“Like most ordinary lives, Ladette Randolph's has been secretly extraordinary—odd, difficult, beautiful, in its understated way heroic. Set in my home state, Leaving the Pink House is a deeply evocative and clear-eyed depiction of a quintessentially American search for home that reminds me of both Willa Cather and Alexander Payne, of why I love Nebraska and why I left.”—Kurt Andersen, author, True Believers
“Ladette Randolph gets right to the heart of our primal fascination with houses, with heritage, and with the ever shifting definitions of home. I can't decide which I'm more in love with; the soul comforts of the pink house, the unwieldy romance of the country house, or all the magical and maddening places that came before them. This book charmed me and moved me—and, I daresay, made me want to move.”—Meghan Daum, author, Life Would Be Perfect If I Lived in That House
“Like the best memoirs, Leaving the Pink House is not one story but many. It’s a meditation on love and marriage; an elegy for lost things, including houses and faith; a meditation on risk and gratitude; and, finally, a paean to the landscape and people of Ladette Randolph’s native Nebraska.”—Jennifer Brice, author, Unlearning to Fly
Ladette Randolph understands her life best through the houses she has inhabited. From the isolated farmhouse of her childhood, to the series of houses her family occupied in small towns across Nebraska as her father pursued his dream of becoming a minister, to the equally small houses she lived in as a single mother and graduate student, houses have shaped her understanding of her place in the world and served as touchstones for a life marked by both constancy and endless cycles of change.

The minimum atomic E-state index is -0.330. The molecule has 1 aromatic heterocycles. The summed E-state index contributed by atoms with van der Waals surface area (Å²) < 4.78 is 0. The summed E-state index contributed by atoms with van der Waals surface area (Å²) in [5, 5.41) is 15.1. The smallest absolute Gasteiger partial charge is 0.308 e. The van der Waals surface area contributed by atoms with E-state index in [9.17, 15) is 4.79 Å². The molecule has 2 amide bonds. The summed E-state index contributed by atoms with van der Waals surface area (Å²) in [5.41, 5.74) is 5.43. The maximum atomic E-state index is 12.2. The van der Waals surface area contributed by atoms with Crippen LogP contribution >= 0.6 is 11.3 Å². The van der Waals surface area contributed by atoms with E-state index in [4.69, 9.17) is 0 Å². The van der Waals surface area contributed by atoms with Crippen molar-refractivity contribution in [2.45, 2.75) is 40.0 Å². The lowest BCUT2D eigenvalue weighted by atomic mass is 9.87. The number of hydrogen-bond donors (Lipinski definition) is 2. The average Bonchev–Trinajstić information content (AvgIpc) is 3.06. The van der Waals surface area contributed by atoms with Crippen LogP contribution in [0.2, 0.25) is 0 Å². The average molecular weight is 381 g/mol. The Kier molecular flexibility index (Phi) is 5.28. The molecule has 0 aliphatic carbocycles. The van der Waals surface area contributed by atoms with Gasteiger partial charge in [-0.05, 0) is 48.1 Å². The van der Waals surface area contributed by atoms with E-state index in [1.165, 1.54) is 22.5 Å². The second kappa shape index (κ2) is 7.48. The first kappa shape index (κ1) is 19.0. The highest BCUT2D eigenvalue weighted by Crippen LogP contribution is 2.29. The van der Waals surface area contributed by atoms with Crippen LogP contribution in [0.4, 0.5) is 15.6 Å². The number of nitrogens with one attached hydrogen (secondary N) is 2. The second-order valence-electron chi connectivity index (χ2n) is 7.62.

On September 12, 2001, Randolph and her husband bought a dilapidated farmhouse on twenty acres outside Lincoln, Nebraska, and set about gutting and rebuilding the house themselves. They had nine months to complete the work. The project, undertaken at a time of national unrest and uncertainty, led Randolph to reflect on the houses of her past and the stages of her life that played out in each, both painful and joyful. As the couple struggles to bring the dilapidated house back to life, Randolph simultaneously traces the contours of a life deeply shaped by the Nebraska plains, where her family has lived for generations, and how those roots helped her find the strength to overcome devastating losses as a young adult. Weaving together strands of departures and arrivals, new houses and deep roots,cycles of change and the cycles of the seasons, Leaving the Pink House is a richly layered and compelling memoir of the meaning of home and family, and how they can never really leave us, even if we leave them.